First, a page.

CHICAGO — A federal judge has entered a default judgment against a self-identified "prophet" who is accused of profiting mightily from his use of robocalls, in violation of federal telecommunications laws.
Jeffrey Molitor filed a class-action complaint in January 2016 in Cook County Circuit Court against Manasseh Jordan Ministries (a religious corporation in New York) and Yakim Manasseh Jordan.
At the time, Molitor said he kept getting calls seeking money “despite thousands of consumer complaints, an FCC citation and multiple news articles decrying their practice.” The complaint identified Jordan as a “self-identified ‘prophet’ (who) lives a lavish lifestyle that includes multi-million dollar homes and Rolls Royce cars. These expenditures are largely funded through ‘seed-faith’ money donated to his ‘nonprofit’ corporation, MJM, and/or his father’s corporation, Zoe Ministries.”
In a motion filed April 16, Molitor and other named plaintiffs asked Judge Charles Norgle Sr. on the bench in the U.S. District Court for the Northern District of Illinois to enter default judgment, a request he granted in an April 26 filing.
According to the plaintiffs’ motion, the defendants refused to participate in the litigation for nearly a year. On March 22, Norgle entered the entry of default, prompting the request for default judgment. Among the violations cited were 74 robocalls to Molitor, 138 calls to Laura De la Cabada, 118 to Steve Clarke and 36 to Ruth Maki.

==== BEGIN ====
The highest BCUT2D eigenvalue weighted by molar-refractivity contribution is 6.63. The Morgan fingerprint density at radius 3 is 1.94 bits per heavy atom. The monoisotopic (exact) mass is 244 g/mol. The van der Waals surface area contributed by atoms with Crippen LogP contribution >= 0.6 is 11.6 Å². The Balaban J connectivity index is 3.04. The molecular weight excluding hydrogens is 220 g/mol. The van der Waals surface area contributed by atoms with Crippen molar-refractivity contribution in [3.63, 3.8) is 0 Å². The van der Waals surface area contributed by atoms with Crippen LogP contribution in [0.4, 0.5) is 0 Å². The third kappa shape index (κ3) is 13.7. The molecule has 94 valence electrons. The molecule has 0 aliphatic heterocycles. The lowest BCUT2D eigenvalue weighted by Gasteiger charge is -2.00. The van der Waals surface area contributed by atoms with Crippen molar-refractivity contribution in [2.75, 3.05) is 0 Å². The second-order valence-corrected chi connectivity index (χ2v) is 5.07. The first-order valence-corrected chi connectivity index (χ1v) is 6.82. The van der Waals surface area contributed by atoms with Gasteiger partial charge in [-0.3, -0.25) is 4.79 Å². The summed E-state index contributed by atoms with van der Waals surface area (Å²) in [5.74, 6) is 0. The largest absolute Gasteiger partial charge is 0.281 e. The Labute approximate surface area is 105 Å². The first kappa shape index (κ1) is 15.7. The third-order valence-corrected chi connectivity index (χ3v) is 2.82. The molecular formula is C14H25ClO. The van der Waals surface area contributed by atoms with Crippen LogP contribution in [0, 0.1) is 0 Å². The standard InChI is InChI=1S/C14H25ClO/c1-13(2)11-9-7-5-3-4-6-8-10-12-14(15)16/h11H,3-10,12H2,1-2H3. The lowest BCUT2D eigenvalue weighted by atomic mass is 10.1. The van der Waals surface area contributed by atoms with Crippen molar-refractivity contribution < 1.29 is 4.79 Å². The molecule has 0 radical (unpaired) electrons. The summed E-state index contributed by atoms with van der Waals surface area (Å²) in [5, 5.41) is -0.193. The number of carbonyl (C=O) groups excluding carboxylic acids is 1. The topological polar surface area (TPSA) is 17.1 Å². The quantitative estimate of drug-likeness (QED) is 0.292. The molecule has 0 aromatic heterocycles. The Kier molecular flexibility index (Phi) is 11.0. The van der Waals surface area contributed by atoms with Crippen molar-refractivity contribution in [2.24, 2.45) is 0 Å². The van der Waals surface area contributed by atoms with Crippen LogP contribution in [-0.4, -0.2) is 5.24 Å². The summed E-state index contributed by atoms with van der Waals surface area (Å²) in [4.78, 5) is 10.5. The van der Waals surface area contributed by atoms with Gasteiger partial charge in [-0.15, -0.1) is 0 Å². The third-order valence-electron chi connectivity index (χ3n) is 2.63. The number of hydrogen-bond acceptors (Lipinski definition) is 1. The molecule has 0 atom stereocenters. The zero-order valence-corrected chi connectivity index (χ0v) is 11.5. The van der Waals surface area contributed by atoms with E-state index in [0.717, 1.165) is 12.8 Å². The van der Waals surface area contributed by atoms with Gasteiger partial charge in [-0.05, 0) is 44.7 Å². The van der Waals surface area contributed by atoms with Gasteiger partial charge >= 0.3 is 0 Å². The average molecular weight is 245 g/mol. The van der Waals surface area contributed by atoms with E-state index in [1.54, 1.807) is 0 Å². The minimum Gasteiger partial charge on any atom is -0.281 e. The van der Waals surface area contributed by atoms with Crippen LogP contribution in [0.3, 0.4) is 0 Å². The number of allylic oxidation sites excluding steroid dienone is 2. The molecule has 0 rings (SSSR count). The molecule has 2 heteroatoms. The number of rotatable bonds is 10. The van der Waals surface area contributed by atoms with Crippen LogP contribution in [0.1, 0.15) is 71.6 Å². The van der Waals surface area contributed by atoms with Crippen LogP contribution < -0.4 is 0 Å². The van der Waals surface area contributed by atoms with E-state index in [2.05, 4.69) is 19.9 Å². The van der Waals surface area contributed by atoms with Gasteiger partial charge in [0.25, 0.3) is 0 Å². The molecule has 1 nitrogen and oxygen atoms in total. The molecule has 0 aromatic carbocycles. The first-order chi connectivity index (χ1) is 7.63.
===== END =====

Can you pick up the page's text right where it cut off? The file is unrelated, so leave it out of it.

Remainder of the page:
The plaintiffs said they had evidence each call was made with an autodialer and featured a pre-recorded message, entitling them to $500 in statutory damages for each call — a total of $183,000 — but also pointed to “overwhelming evidence that defendants intentionally and repeatedly violated the Telephone Consumer Protection Act,” justifying the awarding of $1,500 per call, or $549,000.
In arguing for default judgment, the plaintiffs repeated claims from their first amended complaint, such as allegations MJM isn't registered in New York, and deposition testimony from, among others, Jordan’s sister Naomi Cook, showing MJM “fails to observe corporate formalities” like electing trustees, conducting annual meetings and keeping bylaws or records.
“Nor does MJM appear to engage in any of the traditional activities of a nonprofit ministry, or employ a staff to assist it in its purported mission,” according to the complaint, which also cited records showing MJM placed more than 163 million automatic calls to a database of more than 4 million unique cellphone numbers in just two years.
Frank Juliano, MJM’s chief operating officer, “admitted to defendants engaging in much of this conduct,” according to the motion, and “Manasseh admitted defendants ‘absolutely’ sent out calls featuring his prerecorded voice.”
The motion said the defendants engaged in discovery for more than a year from the filing of the first amended complaint in June 2016, but “abruptly stopped participating in this action after May 25, 2018, when plaintiffs filed a properly noticed motion.” After that, they allegedly failed to appear at three status hearings through March 15, 2019, and “all of their attorneys withdrew from this case over the course of a year.”
Noting it isn’t clear MJM was ever properly incorporated, the plaintiffs asked Jordan be held personally accountable.
“Because MJM is a shell entity and Manasseh’s alter ego, he should be held liable for violating the TCPA,” according to the motion. “Allowing Manasseh to escape liability here would sanction a manifest injustice, letting a serial TCPA-violator off the hook. … Worst of all, defendants’ conduct continues to this day.”
Representing the plaintiffs in the matter are Edelson PC, of Chicago, and Bursor & Fisher P.A., of New York.